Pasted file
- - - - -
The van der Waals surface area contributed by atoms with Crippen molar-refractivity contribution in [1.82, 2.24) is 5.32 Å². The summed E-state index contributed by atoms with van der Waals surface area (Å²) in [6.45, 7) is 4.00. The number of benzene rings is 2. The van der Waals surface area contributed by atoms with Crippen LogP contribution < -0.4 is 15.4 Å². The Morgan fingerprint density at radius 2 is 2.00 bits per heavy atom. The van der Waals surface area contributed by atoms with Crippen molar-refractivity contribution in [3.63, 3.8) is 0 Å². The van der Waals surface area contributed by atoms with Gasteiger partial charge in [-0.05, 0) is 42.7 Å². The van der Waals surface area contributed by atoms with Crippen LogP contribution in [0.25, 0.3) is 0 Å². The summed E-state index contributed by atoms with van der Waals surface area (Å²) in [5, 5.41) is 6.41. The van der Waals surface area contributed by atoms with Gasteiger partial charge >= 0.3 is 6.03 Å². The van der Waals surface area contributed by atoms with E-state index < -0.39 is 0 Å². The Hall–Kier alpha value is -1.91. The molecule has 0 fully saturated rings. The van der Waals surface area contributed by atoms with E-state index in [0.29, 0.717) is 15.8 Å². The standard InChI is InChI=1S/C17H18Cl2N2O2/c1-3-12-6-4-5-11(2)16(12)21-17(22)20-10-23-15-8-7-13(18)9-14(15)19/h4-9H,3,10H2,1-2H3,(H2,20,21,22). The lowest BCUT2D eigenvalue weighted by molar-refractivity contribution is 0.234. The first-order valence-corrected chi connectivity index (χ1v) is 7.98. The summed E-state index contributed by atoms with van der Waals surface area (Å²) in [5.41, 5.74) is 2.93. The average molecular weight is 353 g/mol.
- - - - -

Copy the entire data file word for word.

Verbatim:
The van der Waals surface area contributed by atoms with Crippen molar-refractivity contribution in [1.82, 2.24) is 5.32 Å². The summed E-state index contributed by atoms with van der Waals surface area (Å²) in [6.45, 7) is 4.00. The number of benzene rings is 2. The van der Waals surface area contributed by atoms with Crippen LogP contribution < -0.4 is 15.4 Å². The Morgan fingerprint density at radius 2 is 2.00 bits per heavy atom. The van der Waals surface area contributed by atoms with Crippen molar-refractivity contribution in [3.63, 3.8) is 0 Å². The van der Waals surface area contributed by atoms with Gasteiger partial charge in [-0.05, 0) is 42.7 Å². The van der Waals surface area contributed by atoms with Crippen LogP contribution in [0.25, 0.3) is 0 Å². The summed E-state index contributed by atoms with van der Waals surface area (Å²) in [5, 5.41) is 6.41. The van der Waals surface area contributed by atoms with Gasteiger partial charge >= 0.3 is 6.03 Å². The van der Waals surface area contributed by atoms with E-state index < -0.39 is 0 Å². The Hall–Kier alpha value is -1.91. The molecule has 0 fully saturated rings. The van der Waals surface area contributed by atoms with E-state index in [0.29, 0.717) is 15.8 Å². The standard InChI is InChI=1S/C17H18Cl2N2O2/c1-3-12-6-4-5-11(2)16(12)21-17(22)20-10-23-15-8-7-13(18)9-14(15)19/h4-9H,3,10H2,1-2H3,(H2,20,21,22). The lowest BCUT2D eigenvalue weighted by molar-refractivity contribution is 0.234. The first-order valence-corrected chi connectivity index (χ1v) is 7.98. The summed E-state index contributed by atoms with van der Waals surface area (Å²) in [5.41, 5.74) is 2.93. The average molecular weight is 353 g/mol.